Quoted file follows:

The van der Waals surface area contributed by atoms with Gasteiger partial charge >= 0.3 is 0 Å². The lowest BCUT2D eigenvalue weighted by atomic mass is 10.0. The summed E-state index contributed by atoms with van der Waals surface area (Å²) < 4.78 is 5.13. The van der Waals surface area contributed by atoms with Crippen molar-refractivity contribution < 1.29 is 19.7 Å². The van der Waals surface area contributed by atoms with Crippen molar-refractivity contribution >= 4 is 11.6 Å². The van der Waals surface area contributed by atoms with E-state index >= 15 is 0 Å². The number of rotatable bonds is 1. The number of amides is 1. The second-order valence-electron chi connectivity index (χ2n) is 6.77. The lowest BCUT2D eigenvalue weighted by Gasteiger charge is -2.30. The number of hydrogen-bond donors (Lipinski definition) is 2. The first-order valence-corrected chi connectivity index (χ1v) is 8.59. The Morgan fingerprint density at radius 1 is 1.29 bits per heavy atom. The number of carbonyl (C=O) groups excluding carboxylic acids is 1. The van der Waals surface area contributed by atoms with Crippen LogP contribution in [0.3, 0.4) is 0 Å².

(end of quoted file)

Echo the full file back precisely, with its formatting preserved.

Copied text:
The van der Waals surface area contributed by atoms with Gasteiger partial charge >= 0.3 is 0 Å². The lowest BCUT2D eigenvalue weighted by atomic mass is 10.0. The summed E-state index contributed by atoms with van der Waals surface area (Å²) < 4.78 is 5.13. The van der Waals surface area contributed by atoms with Crippen molar-refractivity contribution < 1.29 is 19.7 Å². The van der Waals surface area contributed by atoms with Crippen molar-refractivity contribution >= 4 is 11.6 Å². The van der Waals surface area contributed by atoms with E-state index >= 15 is 0 Å². The number of rotatable bonds is 1. The number of amides is 1. The second-order valence-electron chi connectivity index (χ2n) is 6.77. The lowest BCUT2D eigenvalue weighted by Gasteiger charge is -2.30. The number of hydrogen-bond donors (Lipinski definition) is 2. The first-order valence-corrected chi connectivity index (χ1v) is 8.59. The Morgan fingerprint density at radius 1 is 1.29 bits per heavy atom. The number of carbonyl (C=O) groups excluding carboxylic acids is 1. The van der Waals surface area contributed by atoms with Crippen LogP contribution in [0.3, 0.4) is 0 Å².